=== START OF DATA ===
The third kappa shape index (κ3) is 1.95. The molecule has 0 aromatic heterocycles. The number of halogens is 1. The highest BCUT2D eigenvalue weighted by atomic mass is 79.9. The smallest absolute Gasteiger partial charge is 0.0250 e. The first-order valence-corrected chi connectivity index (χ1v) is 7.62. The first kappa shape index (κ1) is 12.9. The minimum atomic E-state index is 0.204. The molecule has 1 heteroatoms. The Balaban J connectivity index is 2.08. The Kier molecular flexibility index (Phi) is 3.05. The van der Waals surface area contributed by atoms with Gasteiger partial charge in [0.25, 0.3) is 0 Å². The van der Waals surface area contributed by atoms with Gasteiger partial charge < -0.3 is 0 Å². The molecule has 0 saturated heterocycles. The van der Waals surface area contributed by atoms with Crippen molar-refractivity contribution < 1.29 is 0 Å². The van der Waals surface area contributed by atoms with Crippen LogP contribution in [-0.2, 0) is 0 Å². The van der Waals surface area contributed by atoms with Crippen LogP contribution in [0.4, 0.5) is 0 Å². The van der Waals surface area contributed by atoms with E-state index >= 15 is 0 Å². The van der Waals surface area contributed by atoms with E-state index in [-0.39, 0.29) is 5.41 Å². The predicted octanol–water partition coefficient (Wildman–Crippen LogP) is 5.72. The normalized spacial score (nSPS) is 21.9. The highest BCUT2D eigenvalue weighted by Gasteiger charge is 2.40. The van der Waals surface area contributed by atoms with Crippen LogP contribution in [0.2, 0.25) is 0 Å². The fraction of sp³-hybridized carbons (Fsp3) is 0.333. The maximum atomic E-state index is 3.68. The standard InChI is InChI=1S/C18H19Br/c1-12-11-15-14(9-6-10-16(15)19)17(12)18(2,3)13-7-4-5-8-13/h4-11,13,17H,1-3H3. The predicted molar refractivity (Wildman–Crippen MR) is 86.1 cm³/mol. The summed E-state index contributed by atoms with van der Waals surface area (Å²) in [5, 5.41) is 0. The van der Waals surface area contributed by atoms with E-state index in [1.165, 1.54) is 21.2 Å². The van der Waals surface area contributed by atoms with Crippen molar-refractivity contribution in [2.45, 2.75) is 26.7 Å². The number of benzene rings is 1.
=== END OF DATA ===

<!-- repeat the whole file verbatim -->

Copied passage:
The third kappa shape index (κ3) is 1.95. The molecule has 0 aromatic heterocycles. The number of halogens is 1. The highest BCUT2D eigenvalue weighted by atomic mass is 79.9. The smallest absolute Gasteiger partial charge is 0.0250 e. The first-order valence-corrected chi connectivity index (χ1v) is 7.62. The first kappa shape index (κ1) is 12.9. The minimum atomic E-state index is 0.204. The molecule has 1 heteroatoms. The Balaban J connectivity index is 2.08. The Kier molecular flexibility index (Phi) is 3.05. The van der Waals surface area contributed by atoms with Gasteiger partial charge in [0.25, 0.3) is 0 Å². The van der Waals surface area contributed by atoms with Gasteiger partial charge < -0.3 is 0 Å². The molecule has 0 saturated heterocycles. The van der Waals surface area contributed by atoms with Crippen molar-refractivity contribution < 1.29 is 0 Å². The van der Waals surface area contributed by atoms with Crippen LogP contribution in [-0.2, 0) is 0 Å². The van der Waals surface area contributed by atoms with Crippen LogP contribution in [0.4, 0.5) is 0 Å². The van der Waals surface area contributed by atoms with E-state index >= 15 is 0 Å². The van der Waals surface area contributed by atoms with E-state index in [-0.39, 0.29) is 5.41 Å². The predicted octanol–water partition coefficient (Wildman–Crippen LogP) is 5.72. The normalized spacial score (nSPS) is 21.9. The highest BCUT2D eigenvalue weighted by Gasteiger charge is 2.40. The van der Waals surface area contributed by atoms with Crippen LogP contribution in [0.2, 0.25) is 0 Å². The fraction of sp³-hybridized carbons (Fsp3) is 0.333. The maximum atomic E-state index is 3.68. The standard InChI is InChI=1S/C18H19Br/c1-12-11-15-14(9-6-10-16(15)19)17(12)18(2,3)13-7-4-5-8-13/h4-11,13,17H,1-3H3. The predicted molar refractivity (Wildman–Crippen MR) is 86.1 cm³/mol. The summed E-state index contributed by atoms with van der Waals surface area (Å²) in [5, 5.41) is 0. The van der Waals surface area contributed by atoms with E-state index in [1.165, 1.54) is 21.2 Å². The van der Waals surface area contributed by atoms with Crippen molar-refractivity contribution in [2.45, 2.75) is 26.7 Å². The number of benzene rings is 1.